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Chinese happy to pay for content on web

By Luo Wangshu | China Daily | Updated: 2017-09-11 08:41

Chinese are willing to pay for online content, showing their readiness to protect copyright online, experts said.

"The market for paid online content just started in China and shows remarkable growth. ... Without copyright protection, paying for content would no longer exist, particularly when large scale pirating occurs," said Lyu Benfu, a professor specialized in online economy at the University of Chinese Academy of Sciences in Beijing.

Netizens are increasingly willing to pay for valuable content.

"Five years ago, it was almost free to listen to music online. Nearly all music websites were free. I had no idea that what I downloaded was pirated copies, which harmed my favorite singers' intellectual property," said Zhang Hui, a magazine editor in Shanghai.

As a magazine editor, Zhang has sometimes been upset to find her articles being stolen online. But previously, it rarely occurred to her that she was encouraging copyright infringement by never paying to read or listen to music online.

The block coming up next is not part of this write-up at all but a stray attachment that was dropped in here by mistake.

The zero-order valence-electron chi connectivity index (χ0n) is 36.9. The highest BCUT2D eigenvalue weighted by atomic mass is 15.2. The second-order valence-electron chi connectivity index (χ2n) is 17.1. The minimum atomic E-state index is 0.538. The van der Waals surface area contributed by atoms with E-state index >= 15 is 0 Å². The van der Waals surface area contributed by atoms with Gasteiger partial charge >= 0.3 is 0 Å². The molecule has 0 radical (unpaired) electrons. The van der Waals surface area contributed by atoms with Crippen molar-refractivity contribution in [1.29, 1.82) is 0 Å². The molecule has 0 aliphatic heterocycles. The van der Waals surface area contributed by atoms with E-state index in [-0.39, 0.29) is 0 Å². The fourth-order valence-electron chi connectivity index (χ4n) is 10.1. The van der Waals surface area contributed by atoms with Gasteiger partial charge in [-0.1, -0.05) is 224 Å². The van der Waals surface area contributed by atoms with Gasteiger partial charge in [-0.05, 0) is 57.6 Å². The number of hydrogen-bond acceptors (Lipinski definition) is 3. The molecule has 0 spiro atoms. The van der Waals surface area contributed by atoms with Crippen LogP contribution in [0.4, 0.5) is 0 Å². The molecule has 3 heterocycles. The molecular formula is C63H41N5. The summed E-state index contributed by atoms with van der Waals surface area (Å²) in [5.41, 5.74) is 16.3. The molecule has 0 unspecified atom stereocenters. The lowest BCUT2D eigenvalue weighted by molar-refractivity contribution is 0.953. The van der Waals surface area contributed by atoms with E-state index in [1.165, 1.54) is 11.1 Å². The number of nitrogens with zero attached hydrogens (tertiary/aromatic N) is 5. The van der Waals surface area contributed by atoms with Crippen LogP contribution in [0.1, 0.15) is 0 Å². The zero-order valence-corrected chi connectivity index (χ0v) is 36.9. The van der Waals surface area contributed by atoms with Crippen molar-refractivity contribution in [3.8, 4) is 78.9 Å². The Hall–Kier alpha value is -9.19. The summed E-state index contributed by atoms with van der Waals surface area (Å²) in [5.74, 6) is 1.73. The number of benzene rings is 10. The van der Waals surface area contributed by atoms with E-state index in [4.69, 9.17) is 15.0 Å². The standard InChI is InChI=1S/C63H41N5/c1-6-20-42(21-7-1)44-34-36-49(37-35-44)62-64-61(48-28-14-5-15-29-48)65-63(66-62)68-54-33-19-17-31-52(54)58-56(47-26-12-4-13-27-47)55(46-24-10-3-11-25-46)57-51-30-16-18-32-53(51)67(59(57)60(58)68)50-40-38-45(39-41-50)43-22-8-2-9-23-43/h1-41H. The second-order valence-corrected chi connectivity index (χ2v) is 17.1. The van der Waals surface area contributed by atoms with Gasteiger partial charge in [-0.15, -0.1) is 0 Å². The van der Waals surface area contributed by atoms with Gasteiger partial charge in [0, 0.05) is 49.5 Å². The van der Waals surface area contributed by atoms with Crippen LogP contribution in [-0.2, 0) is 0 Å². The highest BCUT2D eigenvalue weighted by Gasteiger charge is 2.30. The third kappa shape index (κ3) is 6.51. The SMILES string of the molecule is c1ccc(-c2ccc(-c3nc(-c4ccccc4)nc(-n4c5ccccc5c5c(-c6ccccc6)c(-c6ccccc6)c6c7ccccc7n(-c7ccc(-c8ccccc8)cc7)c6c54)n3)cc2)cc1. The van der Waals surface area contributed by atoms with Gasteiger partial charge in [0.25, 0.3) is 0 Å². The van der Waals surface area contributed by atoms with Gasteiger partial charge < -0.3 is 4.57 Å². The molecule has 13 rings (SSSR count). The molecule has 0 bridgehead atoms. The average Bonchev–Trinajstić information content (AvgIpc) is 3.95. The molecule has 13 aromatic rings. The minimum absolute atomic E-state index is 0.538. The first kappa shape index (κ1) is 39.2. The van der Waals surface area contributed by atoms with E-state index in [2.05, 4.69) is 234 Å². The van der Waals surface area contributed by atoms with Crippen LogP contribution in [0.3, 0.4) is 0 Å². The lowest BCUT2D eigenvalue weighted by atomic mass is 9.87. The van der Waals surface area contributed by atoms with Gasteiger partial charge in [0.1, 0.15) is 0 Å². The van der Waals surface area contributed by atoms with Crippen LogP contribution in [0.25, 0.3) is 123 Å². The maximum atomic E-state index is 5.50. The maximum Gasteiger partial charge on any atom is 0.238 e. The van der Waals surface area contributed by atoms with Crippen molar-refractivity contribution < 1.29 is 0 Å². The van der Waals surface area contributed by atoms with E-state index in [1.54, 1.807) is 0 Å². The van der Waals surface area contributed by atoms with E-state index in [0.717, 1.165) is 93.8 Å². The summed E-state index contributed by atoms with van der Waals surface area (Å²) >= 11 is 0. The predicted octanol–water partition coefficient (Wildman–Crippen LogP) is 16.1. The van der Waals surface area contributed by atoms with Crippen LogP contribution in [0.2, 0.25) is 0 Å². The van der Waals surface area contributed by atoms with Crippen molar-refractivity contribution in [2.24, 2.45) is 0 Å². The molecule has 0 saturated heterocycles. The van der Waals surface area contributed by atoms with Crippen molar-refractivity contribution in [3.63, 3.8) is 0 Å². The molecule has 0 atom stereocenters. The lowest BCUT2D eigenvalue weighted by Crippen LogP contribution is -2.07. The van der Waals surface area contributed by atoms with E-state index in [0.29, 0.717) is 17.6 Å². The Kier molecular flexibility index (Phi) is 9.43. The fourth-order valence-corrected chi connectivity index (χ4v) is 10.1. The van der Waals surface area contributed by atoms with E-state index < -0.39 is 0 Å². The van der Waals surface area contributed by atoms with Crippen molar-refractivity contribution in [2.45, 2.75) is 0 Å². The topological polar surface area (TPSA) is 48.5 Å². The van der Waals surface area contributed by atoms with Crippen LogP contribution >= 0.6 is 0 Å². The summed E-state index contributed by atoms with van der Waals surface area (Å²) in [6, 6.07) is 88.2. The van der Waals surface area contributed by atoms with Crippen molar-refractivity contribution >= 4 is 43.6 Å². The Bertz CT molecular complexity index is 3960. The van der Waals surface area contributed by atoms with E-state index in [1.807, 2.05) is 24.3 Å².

"I do now," she said.

Zhang is not the only one to raise copyright protection awareness in China.

A recent study by iResearch, a Beijing-based consulting firm, showed that nearly half of Chinese netizens are willing to pay or have paid for online content, compared with 30 percent in 2014.

"Valuable content created by scholars, scientists and artists was published online for free in the past. But in recent years, more and more people have started to believe they should pay for access to that content.

"So, many websites have created platforms to collect payment," said Xiang Songzuo, deputy director of the International Monetary Institute at Renmin University of China in Beijing.

"It will be an inevitable trend. Knowledge, especially high-quality knowledge, should command a good price. ... Authors will pay more attention to their content when it costs money to access. It is mutually beneficial. Consumers willingly pay for high-quality content. Authors will be encouraged to create better content," he said.

Some new technology prevents digital content infringement online.

"Suizhi uses a new technology involving code and digital copyright technologies to prevent online infringement. The company has obtained seven patents. Digital content including video, audio and text files can be sold at a certain price. Payment is for one copy. The new technology helps turn knowledge into money," said Liu Tongpeng, founder of Suizhi.com, an e-commerce content website.

Suizhi allows authors to upload their works and sell their knowledge at a certain price.

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